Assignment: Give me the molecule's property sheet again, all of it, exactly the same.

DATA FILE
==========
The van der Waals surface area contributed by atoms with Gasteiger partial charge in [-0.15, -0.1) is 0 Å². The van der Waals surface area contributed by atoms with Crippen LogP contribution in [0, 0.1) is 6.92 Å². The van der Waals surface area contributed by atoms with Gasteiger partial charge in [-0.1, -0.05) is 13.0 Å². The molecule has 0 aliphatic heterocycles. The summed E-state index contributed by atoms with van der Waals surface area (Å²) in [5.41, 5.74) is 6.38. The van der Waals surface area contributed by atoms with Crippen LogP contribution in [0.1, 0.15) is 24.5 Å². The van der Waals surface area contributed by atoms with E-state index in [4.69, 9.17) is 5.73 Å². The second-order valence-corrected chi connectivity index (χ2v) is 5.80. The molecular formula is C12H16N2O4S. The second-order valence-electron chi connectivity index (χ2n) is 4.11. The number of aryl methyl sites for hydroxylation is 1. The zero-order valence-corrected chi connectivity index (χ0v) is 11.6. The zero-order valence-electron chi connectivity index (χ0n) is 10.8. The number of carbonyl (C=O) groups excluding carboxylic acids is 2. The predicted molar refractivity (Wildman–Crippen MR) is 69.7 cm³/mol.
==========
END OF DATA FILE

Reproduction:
The van der Waals surface area contributed by atoms with Gasteiger partial charge in [-0.15, -0.1) is 0 Å². The van der Waals surface area contributed by atoms with Crippen LogP contribution in [0, 0.1) is 6.92 Å². The van der Waals surface area contributed by atoms with Gasteiger partial charge in [-0.1, -0.05) is 13.0 Å². The molecule has 0 aliphatic heterocycles. The summed E-state index contributed by atoms with van der Waals surface area (Å²) in [5.41, 5.74) is 6.38. The van der Waals surface area contributed by atoms with Crippen LogP contribution in [0.1, 0.15) is 24.5 Å². The van der Waals surface area contributed by atoms with E-state index in [4.69, 9.17) is 5.73 Å². The second-order valence-corrected chi connectivity index (χ2v) is 5.80. The molecular formula is C12H16N2O4S. The second-order valence-electron chi connectivity index (χ2n) is 4.11. The number of aryl methyl sites for hydroxylation is 1. The zero-order valence-corrected chi connectivity index (χ0v) is 11.6. The zero-order valence-electron chi connectivity index (χ0n) is 10.8. The number of carbonyl (C=O) groups excluding carboxylic acids is 2. The predicted molar refractivity (Wildman–Crippen MR) is 69.7 cm³/mol.